Figure 2. Eight prototypical RSNs (Beckmann et al., 2005) and the corresponding dual regression maps (in z-scores) overlaid on the four most representative slices for a single subject.
Figure 3. Eight prototypical RSNs (Beckmann et al., 2005) and the corresponding dual regression maps (in z-scores) averaged over all subjects and overlaid on the four most representative slices in MNI space.
Figure 4 shows the normalized frequency spectra of all RSNs (in green) and their averages (in black) for all the subjects below 0.2 Hz. Most of the RSNs’ power reduces significantly above 0.1 Hz and the RSNs have similar frequency spectra within subjects. However, there’s considerable variation between the subjects’ average frequency spectra. Figure 5, on the other hand, shows each RSNs’ frequency spectra plotted for each subject (in green) and averaged over subjects (in black).
Figure 4. Normalized frequency spectra of all RSNs (in green) and their average (in black) for each of the six subjects up to 0.2 Hz. Variation over subjects is much higher than the variation over RSNs.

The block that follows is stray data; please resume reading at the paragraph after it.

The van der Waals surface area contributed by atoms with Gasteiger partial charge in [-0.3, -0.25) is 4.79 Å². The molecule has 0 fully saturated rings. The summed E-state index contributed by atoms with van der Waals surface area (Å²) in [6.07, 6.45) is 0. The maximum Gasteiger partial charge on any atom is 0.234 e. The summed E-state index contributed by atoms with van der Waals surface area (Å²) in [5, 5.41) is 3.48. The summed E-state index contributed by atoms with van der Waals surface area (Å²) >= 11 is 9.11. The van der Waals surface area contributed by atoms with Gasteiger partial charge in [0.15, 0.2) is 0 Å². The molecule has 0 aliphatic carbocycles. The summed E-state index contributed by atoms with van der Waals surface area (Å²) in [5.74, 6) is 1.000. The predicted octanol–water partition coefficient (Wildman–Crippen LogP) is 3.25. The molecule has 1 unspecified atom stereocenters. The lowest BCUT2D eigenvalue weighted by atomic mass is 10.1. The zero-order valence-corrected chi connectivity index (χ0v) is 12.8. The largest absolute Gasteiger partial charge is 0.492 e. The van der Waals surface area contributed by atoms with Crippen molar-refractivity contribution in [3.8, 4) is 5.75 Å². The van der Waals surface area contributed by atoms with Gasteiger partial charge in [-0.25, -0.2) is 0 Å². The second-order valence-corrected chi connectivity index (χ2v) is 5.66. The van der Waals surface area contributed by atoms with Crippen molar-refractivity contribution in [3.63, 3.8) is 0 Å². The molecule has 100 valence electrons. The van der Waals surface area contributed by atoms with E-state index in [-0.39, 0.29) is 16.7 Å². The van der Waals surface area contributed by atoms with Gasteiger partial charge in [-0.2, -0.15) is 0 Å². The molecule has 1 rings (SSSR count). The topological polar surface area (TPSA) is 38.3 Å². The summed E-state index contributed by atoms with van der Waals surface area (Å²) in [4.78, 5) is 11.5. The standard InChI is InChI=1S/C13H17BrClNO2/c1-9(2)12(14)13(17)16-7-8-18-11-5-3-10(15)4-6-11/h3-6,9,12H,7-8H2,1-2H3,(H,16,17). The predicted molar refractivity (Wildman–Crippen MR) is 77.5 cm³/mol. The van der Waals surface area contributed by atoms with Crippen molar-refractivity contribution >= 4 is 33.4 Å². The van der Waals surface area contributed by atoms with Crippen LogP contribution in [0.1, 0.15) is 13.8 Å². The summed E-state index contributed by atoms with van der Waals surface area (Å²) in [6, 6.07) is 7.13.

Figure 5. Normalized frequency spectra of all RSNs (in green) and their average over subjects (in black) for each of the 8 RSNs up to 0.2 Hz. RSNs do not have specific frequencies associated with all the subjects.
One very important point for using fast sampling in fMRI is that the main physiological fluctuations are sampled without aliasing into functional relevant frequency bands. For the interpretation of RSNs the breathing frequency is particularly problematic as the related frequency band is close to those frequencies commonly associated with RSNs. This has stirred some discussion to whether RSNs are an artifact of physiological signals (Birn et al., 2008; Birn, 2012). By using GIN, we are not only able to acquire the data fast enough but we can also correct for respiratory fluctuations, mostly due to bulk susceptibility changes, by using the information derived from the data itself. This can be seen from the blue curve in Figure 1B where respiration related signal changes are located in the frequency band of 0.15–0.25 Hz and are not only not aliased into lower frequencies, but also corrected for (red line). Since the phase drift time course is dominated by the global respiration signal, it matches the data within the same frequency band.